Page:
The European Union – Turkey deal decreased the amount of crossings along the so called Eastern Mediterranean route from Turkey to Greece. However, the number of migrants trying to reach Europe via the so called Central Mediterranean route from North Africa to Italy increased . The latter route is considerably more dangerous than the former, leading to new deadly records each year. More than 5000 migrants lost their lives in the Mediterranean in 2016  – more than any previous year. In the first two months of 2017, the death toll in the Mediterranean is already higher than in previous years. The vast majority of these victims were attempting to reach Italy (source: IOM).

One year later, we regret to note that the EU-Turkey deal has worsened the already dire situation of thousands of displaced persons. Furthermore, deals modeled on the EU-Turkey deal with even less stable countries, like Libya and several countries in North Africa, threaten to lock up vulnerable people in inhumane situations. We, therefore, demand the following:

1. The urgent implementation of a functional framework for the resettlement of refugees in the European Union. The size of the quotas must reflect the actual needs of protection of asylum seekers.

2. Sufficient support to countries of entry, in particular Greece and Italy, to ensure decent living conditions for refugees and the resources needed to expediently process asylum applications.

3. The abolishment of the Dublin-II regulation and an end to the nationalization of asylum policy in general.

4. The constitution of a European Agency for Asylum and Migration responsible for the examining of asylum applications. This agency has the responsibility to coordinate the national asylum agencies, increase the efficiency and grant for the rights of refugees by consistently applying existing European standards.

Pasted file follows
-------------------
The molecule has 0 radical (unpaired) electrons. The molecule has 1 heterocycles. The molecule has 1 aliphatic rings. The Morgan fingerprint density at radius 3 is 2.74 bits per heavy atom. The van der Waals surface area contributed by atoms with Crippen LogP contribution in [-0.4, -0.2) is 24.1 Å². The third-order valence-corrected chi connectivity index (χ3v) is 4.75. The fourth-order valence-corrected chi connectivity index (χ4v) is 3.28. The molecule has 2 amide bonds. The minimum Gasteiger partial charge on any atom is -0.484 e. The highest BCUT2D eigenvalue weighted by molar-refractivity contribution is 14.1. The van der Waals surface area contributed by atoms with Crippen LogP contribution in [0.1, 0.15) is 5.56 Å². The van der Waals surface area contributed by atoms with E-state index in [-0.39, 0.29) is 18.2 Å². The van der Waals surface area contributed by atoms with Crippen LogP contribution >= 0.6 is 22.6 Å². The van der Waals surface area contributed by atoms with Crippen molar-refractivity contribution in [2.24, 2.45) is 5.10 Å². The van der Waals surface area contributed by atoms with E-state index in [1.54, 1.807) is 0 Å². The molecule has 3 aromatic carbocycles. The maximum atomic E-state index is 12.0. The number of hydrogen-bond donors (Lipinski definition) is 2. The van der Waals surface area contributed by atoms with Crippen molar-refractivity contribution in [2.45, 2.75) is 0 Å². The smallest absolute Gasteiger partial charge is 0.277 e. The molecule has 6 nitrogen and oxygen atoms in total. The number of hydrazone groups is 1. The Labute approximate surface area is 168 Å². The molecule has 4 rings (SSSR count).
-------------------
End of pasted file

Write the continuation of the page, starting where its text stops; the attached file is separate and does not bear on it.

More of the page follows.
5. The creation of more legal channels of migration in order to save lives and reduce human trafficking by all EU Member States to commonly introducing a “humanitarian visa system” allowing refugees to enter the EU territory legally, and thus be able to seek asylum on humanitarian grounds upon arrival. The adoption of common criteria for these visas, and the enabling of asylum seekers to apply to all of the EU countries in any EU embassy by creating a common asylum policy at European level.

6. The revoking of the EU-Turkey deal and the halting of plans for other similar deals with third countries, such as with Libya, until there are guarantees that all agreements with third countries comply with the international humanitarian legal obligations of EU member states. The EU to work together to even out the differences in financial responsibility of member states in managing the external border in order to make sure that no country feel that it is necessary to outsource border control to non-EU countries.

7. The allocation of sufficient resources to the Asylum and Migration Fund, which will include the former asylum and refugee funds, in the EU Multiannual Financial Framework 2014-2020. The EU to ensure that the EU external aid priorities and fundings are coherent with the ones of the Asylum and Migration fund.

Signatories:

EFAy – European Free Alliance Youth
IFLRY – International Federation of Liberal Youth
IUSY – International Union of Socialist Youth
JEF – Young European Federalists
LYMEC – European Liberal Youth
YDE – Young Democrats for Europe
YEL – Youth of the European Left
YES – Young European Socialists
FYEG – Federation of Young European Greens